He looked crestfallen.  He stared longingly towards the closed gate leading into Hevron and into the darkness beyond, and asked, "Are you sure?"

I just shrugged and said, "Look, that's what I remember.  But don't take my word for it.  There's an army Jeep parked by the gate... let's go ask them."

We quickly jumped into the taxi and drove the short distance to the gate and pulled up alongside the idling Jeep.  Yossi got out and had a brief conversation with the soldiers.  There were some animated hand gestures from Yossi, but they were of the disappointed sort... such as one might see in the aftermath of a natural disaster.  Lots of breast beating and placing of hands on the head as if in despair.

A few minutes later the driver came dejectedly back to the taxi... but instead of getting in he reached over to the recess under the radio and fished out an embroidered velvet kippah (yarmulke) and a well-thumbed book of Psalms with an ornate silver cover.  Without a word he strode back towards the gate and upon reaching the chain link fence, began reciting out loud into the darkness beyond:

"Shir Lamalot... Esa Einai el heharim... mayayen yavo ezri..."

[A song of ascents.  I raise my eyes to the mountains...  from where will my help come?  My help comes from the Lord who made heaven and earth... He won't allow your foot to be moved... He doesn't sleep... The protector of Israel neither slumbers nor sleeps! ... ]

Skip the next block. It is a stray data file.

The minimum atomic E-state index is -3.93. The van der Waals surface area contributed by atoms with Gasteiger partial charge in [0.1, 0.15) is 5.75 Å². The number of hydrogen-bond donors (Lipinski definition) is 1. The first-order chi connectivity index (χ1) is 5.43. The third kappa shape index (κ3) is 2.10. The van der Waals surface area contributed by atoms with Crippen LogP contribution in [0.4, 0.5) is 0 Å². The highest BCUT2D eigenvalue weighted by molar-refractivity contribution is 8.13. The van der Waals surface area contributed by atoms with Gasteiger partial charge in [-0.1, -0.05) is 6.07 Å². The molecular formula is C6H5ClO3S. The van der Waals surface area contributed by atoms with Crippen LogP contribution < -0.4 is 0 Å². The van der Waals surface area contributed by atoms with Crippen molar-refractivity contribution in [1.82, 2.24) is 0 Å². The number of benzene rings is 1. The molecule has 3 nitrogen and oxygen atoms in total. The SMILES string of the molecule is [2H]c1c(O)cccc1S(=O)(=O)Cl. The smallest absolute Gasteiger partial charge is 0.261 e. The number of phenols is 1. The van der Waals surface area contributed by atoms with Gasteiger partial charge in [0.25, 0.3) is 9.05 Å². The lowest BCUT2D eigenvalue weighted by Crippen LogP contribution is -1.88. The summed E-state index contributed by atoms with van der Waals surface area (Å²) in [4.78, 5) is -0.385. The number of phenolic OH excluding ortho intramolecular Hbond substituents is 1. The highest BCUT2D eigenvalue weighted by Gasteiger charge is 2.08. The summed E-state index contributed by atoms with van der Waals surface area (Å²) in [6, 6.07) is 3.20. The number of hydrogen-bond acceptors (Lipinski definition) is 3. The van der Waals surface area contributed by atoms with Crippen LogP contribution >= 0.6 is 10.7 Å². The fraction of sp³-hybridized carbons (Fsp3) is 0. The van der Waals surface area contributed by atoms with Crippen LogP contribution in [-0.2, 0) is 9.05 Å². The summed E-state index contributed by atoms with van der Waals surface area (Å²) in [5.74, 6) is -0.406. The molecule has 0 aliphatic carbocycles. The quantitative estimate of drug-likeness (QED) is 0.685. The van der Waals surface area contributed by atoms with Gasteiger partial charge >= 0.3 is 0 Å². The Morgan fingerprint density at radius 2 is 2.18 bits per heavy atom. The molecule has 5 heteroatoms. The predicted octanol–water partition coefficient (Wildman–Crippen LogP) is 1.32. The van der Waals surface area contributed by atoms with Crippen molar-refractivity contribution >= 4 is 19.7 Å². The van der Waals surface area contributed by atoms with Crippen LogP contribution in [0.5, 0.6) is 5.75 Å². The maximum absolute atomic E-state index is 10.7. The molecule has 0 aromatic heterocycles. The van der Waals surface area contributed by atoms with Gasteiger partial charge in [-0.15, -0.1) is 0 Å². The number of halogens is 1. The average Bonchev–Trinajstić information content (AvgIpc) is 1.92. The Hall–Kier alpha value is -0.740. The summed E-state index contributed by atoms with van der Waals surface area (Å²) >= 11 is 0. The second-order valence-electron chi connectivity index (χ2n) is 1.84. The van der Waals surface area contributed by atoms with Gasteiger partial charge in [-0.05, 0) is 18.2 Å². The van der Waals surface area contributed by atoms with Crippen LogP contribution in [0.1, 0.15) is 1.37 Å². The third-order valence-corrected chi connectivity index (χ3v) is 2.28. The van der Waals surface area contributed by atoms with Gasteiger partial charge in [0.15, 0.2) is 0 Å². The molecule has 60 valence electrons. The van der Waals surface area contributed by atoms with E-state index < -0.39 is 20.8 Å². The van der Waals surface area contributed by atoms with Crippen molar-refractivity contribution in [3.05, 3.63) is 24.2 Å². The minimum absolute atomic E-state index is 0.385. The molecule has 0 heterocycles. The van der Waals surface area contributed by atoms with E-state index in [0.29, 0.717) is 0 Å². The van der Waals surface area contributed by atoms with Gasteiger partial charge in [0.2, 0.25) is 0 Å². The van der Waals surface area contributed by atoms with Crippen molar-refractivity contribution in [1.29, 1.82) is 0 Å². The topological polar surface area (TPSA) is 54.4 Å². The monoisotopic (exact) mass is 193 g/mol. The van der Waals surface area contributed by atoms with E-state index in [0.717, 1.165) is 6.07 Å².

I sat there in the front seat listening to the taxi driver recite the 121st Psalm into the darkness beyond the fence.  Although he occasionally glanced at the small silver-clad book in his hand, it was clear to me that he knew the verses by heart as there was certainly not enough light to see the small print there by the fence.

I seemed to be the only one taking any notice of the goings on.  The soldiers sitting nearby in their idling jeep barely looked up from their coffee and conversation... and the two or three people standing outside the store where Yossi had bought his cigarettes didn't even glance in our direction.

I thought to myself, 'what a funny country we live in'.  We're all terrified of the unkown / unfamiliar, but completely un-phased by the things we know.